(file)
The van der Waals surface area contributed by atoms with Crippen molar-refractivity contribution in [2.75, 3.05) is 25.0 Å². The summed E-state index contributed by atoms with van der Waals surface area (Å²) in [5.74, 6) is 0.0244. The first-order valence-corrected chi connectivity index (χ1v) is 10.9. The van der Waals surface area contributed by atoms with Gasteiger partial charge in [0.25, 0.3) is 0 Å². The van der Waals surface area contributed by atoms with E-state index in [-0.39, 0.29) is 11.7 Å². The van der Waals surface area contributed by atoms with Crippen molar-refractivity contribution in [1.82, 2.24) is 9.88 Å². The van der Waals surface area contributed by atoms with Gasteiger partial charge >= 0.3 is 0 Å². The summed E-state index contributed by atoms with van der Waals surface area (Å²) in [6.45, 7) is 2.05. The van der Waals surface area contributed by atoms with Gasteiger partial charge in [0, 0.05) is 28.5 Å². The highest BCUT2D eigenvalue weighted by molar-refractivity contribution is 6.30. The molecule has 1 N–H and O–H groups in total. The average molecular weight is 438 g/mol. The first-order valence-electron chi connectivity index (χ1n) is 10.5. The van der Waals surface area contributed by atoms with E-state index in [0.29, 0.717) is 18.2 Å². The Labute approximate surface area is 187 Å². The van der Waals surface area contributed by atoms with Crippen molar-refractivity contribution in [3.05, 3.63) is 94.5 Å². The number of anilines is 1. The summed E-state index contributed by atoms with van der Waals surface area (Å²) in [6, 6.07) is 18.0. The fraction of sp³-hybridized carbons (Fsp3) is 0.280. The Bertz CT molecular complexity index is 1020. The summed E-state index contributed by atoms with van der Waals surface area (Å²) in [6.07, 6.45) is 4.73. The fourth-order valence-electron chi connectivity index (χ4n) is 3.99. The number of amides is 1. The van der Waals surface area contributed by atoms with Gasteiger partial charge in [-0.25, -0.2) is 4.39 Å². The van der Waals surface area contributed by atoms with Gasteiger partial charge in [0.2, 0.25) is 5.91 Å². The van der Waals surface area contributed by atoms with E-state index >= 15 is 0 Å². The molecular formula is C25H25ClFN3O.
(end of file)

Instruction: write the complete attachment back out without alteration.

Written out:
The van der Waals surface area contributed by atoms with Crippen molar-refractivity contribution in [2.75, 3.05) is 25.0 Å². The summed E-state index contributed by atoms with van der Waals surface area (Å²) in [5.74, 6) is 0.0244. The first-order valence-corrected chi connectivity index (χ1v) is 10.9. The van der Waals surface area contributed by atoms with Gasteiger partial charge in [0.25, 0.3) is 0 Å². The van der Waals surface area contributed by atoms with E-state index in [-0.39, 0.29) is 11.7 Å². The van der Waals surface area contributed by atoms with Crippen molar-refractivity contribution in [1.82, 2.24) is 9.88 Å². The van der Waals surface area contributed by atoms with Gasteiger partial charge >= 0.3 is 0 Å². The summed E-state index contributed by atoms with van der Waals surface area (Å²) in [6.45, 7) is 2.05. The van der Waals surface area contributed by atoms with Gasteiger partial charge in [0, 0.05) is 28.5 Å². The highest BCUT2D eigenvalue weighted by molar-refractivity contribution is 6.30. The molecule has 1 N–H and O–H groups in total. The average molecular weight is 438 g/mol. The first-order valence-electron chi connectivity index (χ1n) is 10.5. The van der Waals surface area contributed by atoms with E-state index in [0.29, 0.717) is 18.2 Å². The Labute approximate surface area is 187 Å². The van der Waals surface area contributed by atoms with Crippen molar-refractivity contribution in [3.05, 3.63) is 94.5 Å². The number of anilines is 1. The summed E-state index contributed by atoms with van der Waals surface area (Å²) in [6, 6.07) is 18.0. The fraction of sp³-hybridized carbons (Fsp3) is 0.280. The Bertz CT molecular complexity index is 1020. The summed E-state index contributed by atoms with van der Waals surface area (Å²) in [6.07, 6.45) is 4.73. The fourth-order valence-electron chi connectivity index (χ4n) is 3.99. The number of amides is 1. The van der Waals surface area contributed by atoms with Gasteiger partial charge in [-0.25, -0.2) is 4.39 Å². The van der Waals surface area contributed by atoms with Gasteiger partial charge in [0.2, 0.25) is 5.91 Å². The van der Waals surface area contributed by atoms with E-state index >= 15 is 0 Å². The molecular formula is C25H25ClFN3O.